• Jeff Burke (from Henderson), serving as Director of the Kathy J. Strange Answer Center, an outreach ministry of the Green Valley Baptist Association in Henderson.
  • Nelle Thomas (from Elizabethtown), serving as Director of Mission Hope for Kids, an outreach to students in Elizabethtown.
  • Kimberly Robinson (from Louisville), directing the Hands of Hope for Women Ministry through the Bashford Manor Baptist Church in Louisville.
  • Amy Wells (originally from upstate New York), ministering to vulnerable children and families of Appalachia through New Heights Church in Pineville.
  • Josh & Tasha McWherter (from Murray), serving with God’s Appalachian Partnership in McDowell to reach children and families in the Floyd County area of eastern Kentucky.
  • Allison Norris (from Somerset), serving in a ministry to young women in the Richmond, KY area.
  • Holly Decker (from Barbourville), serving with Cedaridge Ministries in Williamsburg to reach families of need in Southeast Kentucky.

We want to extend a special invitation for you to join us in this special commissioning service and to pledge your support to these new missionaries.

The 2016 Kentucky Missionary of the Year will also be recognized at this service.

For more information on the Kentucky WMU Missions Celebration go to http://kywmu.org/annualmeeting.

Hope to see you there.

March Madness and Missions

basketballI am a football fan who occasionally dabbles in watching basketball. However, I must admit that there is something exciting about March Madness! Maybe it’s the story of the Cinderella team that no one gives a shot to win, but somehow finds the right combination at the right time. Maybe it’s because of the frenzy of games and the do-or-die situation that every team faces. Whatever the reason, I enjoy the excitement. Regardless of whoever you are pulling for this much is true—no team makes it to March Madness without intentional preparation.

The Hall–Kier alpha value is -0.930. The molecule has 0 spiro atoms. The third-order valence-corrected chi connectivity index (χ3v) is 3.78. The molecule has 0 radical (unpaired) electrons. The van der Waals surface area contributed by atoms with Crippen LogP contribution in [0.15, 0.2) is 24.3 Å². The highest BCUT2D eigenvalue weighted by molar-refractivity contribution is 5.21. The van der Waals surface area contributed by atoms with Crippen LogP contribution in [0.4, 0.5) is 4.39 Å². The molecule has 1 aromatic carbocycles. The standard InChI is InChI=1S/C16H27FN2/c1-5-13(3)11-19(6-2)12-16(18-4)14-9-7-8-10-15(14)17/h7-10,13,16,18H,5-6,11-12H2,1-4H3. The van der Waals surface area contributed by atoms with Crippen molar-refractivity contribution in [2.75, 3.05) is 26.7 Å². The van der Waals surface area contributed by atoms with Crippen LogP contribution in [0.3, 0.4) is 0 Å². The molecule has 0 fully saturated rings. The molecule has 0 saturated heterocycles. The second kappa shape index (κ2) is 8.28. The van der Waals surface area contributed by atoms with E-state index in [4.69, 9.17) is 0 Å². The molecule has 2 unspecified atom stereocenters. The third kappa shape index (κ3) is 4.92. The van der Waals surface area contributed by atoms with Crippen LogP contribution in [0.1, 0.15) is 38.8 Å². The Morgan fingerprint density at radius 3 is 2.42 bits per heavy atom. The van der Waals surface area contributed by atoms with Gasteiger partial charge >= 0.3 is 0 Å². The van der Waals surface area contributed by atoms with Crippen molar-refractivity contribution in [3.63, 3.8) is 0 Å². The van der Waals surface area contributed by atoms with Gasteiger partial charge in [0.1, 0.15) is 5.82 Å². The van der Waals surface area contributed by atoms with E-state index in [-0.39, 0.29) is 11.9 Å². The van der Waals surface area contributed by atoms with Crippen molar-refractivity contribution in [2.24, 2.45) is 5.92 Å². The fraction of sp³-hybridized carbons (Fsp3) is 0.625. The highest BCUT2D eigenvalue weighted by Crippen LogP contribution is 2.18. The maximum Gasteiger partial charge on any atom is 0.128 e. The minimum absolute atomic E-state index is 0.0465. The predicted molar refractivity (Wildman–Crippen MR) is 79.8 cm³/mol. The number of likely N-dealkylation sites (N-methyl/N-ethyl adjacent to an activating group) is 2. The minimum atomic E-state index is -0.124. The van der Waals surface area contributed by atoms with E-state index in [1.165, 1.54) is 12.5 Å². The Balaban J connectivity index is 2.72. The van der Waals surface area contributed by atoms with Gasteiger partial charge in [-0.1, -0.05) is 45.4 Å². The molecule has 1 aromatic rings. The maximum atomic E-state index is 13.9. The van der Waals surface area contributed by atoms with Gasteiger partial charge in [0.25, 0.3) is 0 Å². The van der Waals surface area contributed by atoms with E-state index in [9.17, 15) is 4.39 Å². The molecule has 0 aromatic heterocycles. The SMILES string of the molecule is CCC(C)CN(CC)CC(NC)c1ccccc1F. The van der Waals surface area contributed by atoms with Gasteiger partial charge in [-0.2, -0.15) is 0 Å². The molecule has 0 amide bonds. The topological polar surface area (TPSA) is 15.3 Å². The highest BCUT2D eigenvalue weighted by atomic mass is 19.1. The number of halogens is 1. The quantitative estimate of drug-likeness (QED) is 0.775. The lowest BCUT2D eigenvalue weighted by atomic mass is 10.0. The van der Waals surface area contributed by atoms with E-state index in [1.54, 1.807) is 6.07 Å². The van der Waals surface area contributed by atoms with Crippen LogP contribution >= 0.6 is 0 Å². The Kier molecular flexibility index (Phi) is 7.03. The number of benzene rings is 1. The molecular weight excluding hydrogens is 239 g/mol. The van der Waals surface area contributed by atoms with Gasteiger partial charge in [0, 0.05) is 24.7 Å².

This same kind of intentionality is true also for the church. Jesus calls His disciples to make disciples of all nations (Matt 28:16-20; Acts 1:8). Jesus’ call is for every church regardless of size or location. Obedience to Jesus’ disciple-making command is not for the faint of heart. Disciple-making is hard work. Faithfulness and effectiveness in the Great Commission must be intentional. If we aim at nothing, we will always hit nothing. In order to be a Great Commission church intentionality is essential.

If we do not make the Great Commission priority it will never be priority. There will always be committee meetings, staffing issues, member care concerns, as well as a whole host of other (important) matters that compete for our attention. It’s not that these issues do not need our attention as leaders in our churches, but not to the neglect of the Great Commission. To prioritize internal church issues over the external and clear command to make disciples of all nations is to minimize or even ignore Jesus’ final words to the disciples.

Because church ministry is filled with multiple layers of responsibilities, an intentional plan for Great Commission faithfulness is a must. No team aiming to arrive at March Madness does so without intentional preparation. So why would the church of our Lord be any different when it comes to following Jesus’ final earthly words?

There are multiple levels of Great Commission preparedness. Churches need to know why they exist, who they are in Christ, what they are called to do, and how they will do it. If every church is called to makes disciples of all nations (and they are!), then every church must figure out what that looks like for their congregation. There is no one-size-fits-all approach to the Great Commission, but there are basic principles that apply to all. The Missions Mobilization Team at the KBC is happy to help you march through disciple-making principles for your church without all the madness!